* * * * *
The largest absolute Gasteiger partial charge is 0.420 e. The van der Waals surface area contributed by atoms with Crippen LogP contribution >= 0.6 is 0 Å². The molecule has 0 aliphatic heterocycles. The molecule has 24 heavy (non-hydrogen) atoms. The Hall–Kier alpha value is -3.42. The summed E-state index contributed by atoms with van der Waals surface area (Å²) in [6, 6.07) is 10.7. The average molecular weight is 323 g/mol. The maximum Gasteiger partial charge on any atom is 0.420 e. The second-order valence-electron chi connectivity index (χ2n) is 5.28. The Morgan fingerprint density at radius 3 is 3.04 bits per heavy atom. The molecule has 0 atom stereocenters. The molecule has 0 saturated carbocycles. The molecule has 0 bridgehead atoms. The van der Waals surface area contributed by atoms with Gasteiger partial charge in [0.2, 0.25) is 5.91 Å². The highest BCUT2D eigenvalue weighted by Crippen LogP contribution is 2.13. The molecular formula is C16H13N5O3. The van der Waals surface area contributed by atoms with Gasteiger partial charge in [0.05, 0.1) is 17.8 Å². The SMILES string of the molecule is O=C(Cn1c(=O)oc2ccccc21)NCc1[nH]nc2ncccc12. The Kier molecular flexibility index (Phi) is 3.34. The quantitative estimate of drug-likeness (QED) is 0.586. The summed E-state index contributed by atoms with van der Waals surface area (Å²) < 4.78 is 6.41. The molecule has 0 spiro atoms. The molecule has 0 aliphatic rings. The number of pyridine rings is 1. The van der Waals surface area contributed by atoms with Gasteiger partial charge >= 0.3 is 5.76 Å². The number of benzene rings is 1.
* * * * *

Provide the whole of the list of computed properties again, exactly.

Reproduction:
The largest absolute Gasteiger partial charge is 0.420 e. The van der Waals surface area contributed by atoms with Crippen LogP contribution >= 0.6 is 0 Å². The molecule has 0 aliphatic heterocycles. The molecule has 24 heavy (non-hydrogen) atoms. The Hall–Kier alpha value is -3.42. The summed E-state index contributed by atoms with van der Waals surface area (Å²) in [6, 6.07) is 10.7. The average molecular weight is 323 g/mol. The maximum Gasteiger partial charge on any atom is 0.420 e. The second-order valence-electron chi connectivity index (χ2n) is 5.28. The Morgan fingerprint density at radius 3 is 3.04 bits per heavy atom. The molecule has 0 atom stereocenters. The molecule has 0 saturated carbocycles. The molecule has 0 bridgehead atoms. The van der Waals surface area contributed by atoms with Gasteiger partial charge in [0.2, 0.25) is 5.91 Å². The highest BCUT2D eigenvalue weighted by Crippen LogP contribution is 2.13. The molecular formula is C16H13N5O3. The van der Waals surface area contributed by atoms with Gasteiger partial charge in [0.05, 0.1) is 17.8 Å². The SMILES string of the molecule is O=C(Cn1c(=O)oc2ccccc21)NCc1[nH]nc2ncccc12. The Kier molecular flexibility index (Phi) is 3.34. The quantitative estimate of drug-likeness (QED) is 0.586. The summed E-state index contributed by atoms with van der Waals surface area (Å²) < 4.78 is 6.41. The molecule has 0 spiro atoms. The molecule has 0 aliphatic rings. The number of pyridine rings is 1. The van der Waals surface area contributed by atoms with Gasteiger partial charge >= 0.3 is 5.76 Å². The number of benzene rings is 1.